HP English ¾
28 October 2012
Tragic Flaw of a Man Named Hamlet
Aristotle described a tragic hero as being "a [great] man who is neither a paragon of virtue and justice nor undergoes the change to misfortune through any real badness or wickedness but because of some mistake." The Tragedy of Hamlet: Prince of Denmark by William Shakespeare, in being a tragedy, displays its main character, Hamlet, as said tragic hero. He is by no means a “paragon of virtue and justice,” as he schemes throughout the play to murder his uncle. He was, though, a “great man”, being the Prince of Denmark. The main issue, to me, was what exactly his “mistake” was that caused his “misfortune”. I could not determine whether his flaw was his lack of action, or his recklessness; but I eventually came to the conclusion: it is all of the above. Hamlet’s hamartia is his inconsistency in actions and thinking; changing his process for making decisions, and his emotional state around other characters, many times throughout the story.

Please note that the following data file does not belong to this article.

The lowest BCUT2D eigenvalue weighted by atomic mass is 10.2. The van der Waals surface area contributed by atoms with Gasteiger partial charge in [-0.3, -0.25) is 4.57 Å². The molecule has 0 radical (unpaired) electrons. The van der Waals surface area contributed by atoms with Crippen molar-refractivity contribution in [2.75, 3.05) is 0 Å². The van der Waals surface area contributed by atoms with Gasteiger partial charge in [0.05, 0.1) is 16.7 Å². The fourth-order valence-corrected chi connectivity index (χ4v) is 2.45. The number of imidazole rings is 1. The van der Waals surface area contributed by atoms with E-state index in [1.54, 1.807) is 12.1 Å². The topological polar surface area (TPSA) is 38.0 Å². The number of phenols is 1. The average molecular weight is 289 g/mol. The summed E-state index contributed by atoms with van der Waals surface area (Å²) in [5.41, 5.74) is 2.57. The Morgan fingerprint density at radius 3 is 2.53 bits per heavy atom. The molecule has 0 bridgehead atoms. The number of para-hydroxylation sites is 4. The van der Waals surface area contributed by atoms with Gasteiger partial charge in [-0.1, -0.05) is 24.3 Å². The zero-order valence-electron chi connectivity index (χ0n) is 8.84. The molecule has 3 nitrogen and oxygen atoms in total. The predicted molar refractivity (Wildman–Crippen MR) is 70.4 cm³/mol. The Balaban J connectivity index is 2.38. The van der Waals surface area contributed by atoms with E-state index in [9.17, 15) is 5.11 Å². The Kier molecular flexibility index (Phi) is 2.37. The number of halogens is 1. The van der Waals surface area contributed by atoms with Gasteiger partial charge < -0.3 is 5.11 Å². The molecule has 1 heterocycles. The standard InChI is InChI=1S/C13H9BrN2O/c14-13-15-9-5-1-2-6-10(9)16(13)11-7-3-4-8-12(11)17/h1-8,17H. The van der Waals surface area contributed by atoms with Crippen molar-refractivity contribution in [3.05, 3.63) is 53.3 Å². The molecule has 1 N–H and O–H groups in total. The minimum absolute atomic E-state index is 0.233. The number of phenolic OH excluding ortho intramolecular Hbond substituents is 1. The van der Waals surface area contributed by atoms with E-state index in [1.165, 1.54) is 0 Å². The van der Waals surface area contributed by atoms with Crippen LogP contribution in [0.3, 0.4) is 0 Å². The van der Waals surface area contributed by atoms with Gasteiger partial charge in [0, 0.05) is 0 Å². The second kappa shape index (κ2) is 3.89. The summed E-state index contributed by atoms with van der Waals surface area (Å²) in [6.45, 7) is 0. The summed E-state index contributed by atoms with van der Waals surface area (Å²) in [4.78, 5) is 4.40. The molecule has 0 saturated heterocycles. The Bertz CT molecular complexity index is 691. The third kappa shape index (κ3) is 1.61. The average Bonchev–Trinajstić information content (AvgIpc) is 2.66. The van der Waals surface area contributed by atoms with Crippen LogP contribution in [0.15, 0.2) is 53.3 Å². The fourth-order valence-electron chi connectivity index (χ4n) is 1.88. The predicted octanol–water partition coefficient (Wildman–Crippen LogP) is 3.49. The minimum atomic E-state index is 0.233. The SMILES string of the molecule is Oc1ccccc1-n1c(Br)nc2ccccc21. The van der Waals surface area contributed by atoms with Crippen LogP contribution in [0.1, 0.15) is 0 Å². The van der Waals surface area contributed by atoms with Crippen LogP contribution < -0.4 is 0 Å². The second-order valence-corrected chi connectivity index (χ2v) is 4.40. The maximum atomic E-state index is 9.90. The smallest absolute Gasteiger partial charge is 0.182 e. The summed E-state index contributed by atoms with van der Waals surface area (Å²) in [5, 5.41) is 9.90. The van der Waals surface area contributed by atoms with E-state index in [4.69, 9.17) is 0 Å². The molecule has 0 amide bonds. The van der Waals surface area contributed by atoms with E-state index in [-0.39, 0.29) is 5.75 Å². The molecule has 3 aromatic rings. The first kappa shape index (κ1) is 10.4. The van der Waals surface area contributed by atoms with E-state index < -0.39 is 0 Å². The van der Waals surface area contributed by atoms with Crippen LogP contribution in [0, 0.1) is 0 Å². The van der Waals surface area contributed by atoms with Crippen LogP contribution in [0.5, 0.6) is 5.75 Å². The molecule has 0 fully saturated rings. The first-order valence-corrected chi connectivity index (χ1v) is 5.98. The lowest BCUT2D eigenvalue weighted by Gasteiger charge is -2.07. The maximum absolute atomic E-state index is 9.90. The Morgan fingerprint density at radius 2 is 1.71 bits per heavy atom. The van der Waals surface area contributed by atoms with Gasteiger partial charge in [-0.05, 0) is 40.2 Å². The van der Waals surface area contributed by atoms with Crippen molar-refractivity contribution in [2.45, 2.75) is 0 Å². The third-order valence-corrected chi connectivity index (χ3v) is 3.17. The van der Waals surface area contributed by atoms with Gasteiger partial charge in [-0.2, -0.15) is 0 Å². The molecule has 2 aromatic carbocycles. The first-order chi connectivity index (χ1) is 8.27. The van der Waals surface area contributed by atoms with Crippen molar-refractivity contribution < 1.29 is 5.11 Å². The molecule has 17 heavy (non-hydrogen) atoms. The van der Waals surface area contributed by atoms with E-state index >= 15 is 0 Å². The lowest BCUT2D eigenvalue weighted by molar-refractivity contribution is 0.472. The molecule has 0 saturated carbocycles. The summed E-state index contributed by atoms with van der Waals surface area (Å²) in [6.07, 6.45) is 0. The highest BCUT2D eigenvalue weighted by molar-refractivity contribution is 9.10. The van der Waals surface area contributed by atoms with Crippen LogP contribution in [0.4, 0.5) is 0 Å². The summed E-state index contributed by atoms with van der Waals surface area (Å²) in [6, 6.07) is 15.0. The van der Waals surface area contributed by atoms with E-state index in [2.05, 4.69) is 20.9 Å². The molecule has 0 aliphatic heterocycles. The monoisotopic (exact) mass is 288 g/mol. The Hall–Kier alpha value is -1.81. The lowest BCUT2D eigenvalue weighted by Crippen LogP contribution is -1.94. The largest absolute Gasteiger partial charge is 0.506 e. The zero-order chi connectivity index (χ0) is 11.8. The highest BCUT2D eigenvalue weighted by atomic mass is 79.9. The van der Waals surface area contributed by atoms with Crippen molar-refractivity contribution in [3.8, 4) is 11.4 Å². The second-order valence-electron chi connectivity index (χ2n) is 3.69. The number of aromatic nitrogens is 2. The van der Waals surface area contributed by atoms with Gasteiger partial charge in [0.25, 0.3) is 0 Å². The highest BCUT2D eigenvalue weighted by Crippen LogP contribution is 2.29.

Hamlet was plagued throughout the play by indecision, and was often too thoughtful and calculating before acting; which resulted in continuously prolonging his revenge. He even, in his famous “To be or not to be” (iii.i. 64) soliloquy, recognizes this fault, proclaiming to himself, “thus conscience doth make cowards of us all, And thus the native hue of resolution Is sicklied o’er with the pale cast of thought, And enterprise of great pitch and moment With this regard their currents turn awry And lose the name of action.” (iii.i. 91-96) He realizes that his action is being barricaded by his “pale cast of thought” (iii.i. 93), and that he will get nothing done because his conscience is preventing him from fulfilling his revenge. He is too thoughtful before acting, which causes him to be solicitous and afraid; thus, his conscience making a coward of himself. A perfect example of this is after his staging of the play, when he saw...
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